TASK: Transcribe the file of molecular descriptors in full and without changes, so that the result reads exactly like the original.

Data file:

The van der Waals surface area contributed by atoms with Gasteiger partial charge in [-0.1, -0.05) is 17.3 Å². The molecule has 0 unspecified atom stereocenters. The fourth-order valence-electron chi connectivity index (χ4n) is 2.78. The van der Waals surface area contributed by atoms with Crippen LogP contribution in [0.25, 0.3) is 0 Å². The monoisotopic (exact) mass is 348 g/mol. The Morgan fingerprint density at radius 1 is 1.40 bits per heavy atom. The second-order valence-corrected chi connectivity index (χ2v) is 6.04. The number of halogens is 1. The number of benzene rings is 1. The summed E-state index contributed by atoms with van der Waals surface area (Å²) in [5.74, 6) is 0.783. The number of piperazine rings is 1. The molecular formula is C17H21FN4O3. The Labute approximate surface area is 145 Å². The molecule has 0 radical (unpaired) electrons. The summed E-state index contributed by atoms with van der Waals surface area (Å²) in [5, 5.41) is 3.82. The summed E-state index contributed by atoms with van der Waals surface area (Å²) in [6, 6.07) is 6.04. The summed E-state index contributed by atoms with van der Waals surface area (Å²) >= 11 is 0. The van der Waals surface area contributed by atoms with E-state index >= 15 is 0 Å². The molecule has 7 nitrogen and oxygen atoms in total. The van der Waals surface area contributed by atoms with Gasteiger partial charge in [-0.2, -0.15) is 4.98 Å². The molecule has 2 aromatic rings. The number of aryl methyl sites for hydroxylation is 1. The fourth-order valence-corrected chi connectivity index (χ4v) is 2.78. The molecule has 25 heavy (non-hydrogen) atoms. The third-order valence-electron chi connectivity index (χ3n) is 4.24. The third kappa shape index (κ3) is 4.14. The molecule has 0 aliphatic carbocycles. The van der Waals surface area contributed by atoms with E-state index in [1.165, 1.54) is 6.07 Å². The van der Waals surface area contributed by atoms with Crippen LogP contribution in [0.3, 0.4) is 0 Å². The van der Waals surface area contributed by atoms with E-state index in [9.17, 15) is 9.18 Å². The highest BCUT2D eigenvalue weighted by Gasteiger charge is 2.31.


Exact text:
The van der Waals surface area contributed by atoms with Gasteiger partial charge in [-0.1, -0.05) is 17.3 Å². The molecule has 0 unspecified atom stereocenters. The fourth-order valence-electron chi connectivity index (χ4n) is 2.78. The van der Waals surface area contributed by atoms with Crippen LogP contribution in [0.25, 0.3) is 0 Å². The monoisotopic (exact) mass is 348 g/mol. The Morgan fingerprint density at radius 1 is 1.40 bits per heavy atom. The second-order valence-corrected chi connectivity index (χ2v) is 6.04. The number of halogens is 1. The number of benzene rings is 1. The summed E-state index contributed by atoms with van der Waals surface area (Å²) in [5.74, 6) is 0.783. The number of piperazine rings is 1. The molecular formula is C17H21FN4O3. The Labute approximate surface area is 145 Å². The molecule has 0 radical (unpaired) electrons. The summed E-state index contributed by atoms with van der Waals surface area (Å²) in [5, 5.41) is 3.82. The summed E-state index contributed by atoms with van der Waals surface area (Å²) in [6, 6.07) is 6.04. The summed E-state index contributed by atoms with van der Waals surface area (Å²) >= 11 is 0. The van der Waals surface area contributed by atoms with E-state index >= 15 is 0 Å². The molecule has 7 nitrogen and oxygen atoms in total. The van der Waals surface area contributed by atoms with Gasteiger partial charge in [-0.2, -0.15) is 4.98 Å². The molecule has 2 aromatic rings. The number of aryl methyl sites for hydroxylation is 1. The fourth-order valence-corrected chi connectivity index (χ4v) is 2.78. The molecule has 25 heavy (non-hydrogen) atoms. The third-order valence-electron chi connectivity index (χ3n) is 4.24. The third kappa shape index (κ3) is 4.14. The molecule has 0 aliphatic carbocycles. The van der Waals surface area contributed by atoms with E-state index in [1.165, 1.54) is 6.07 Å². The van der Waals surface area contributed by atoms with Crippen LogP contribution in [0.3, 0.4) is 0 Å². The van der Waals surface area contributed by atoms with E-state index in [9.17, 15) is 9.18 Å². The highest BCUT2D eigenvalue weighted by Gasteiger charge is 2.31.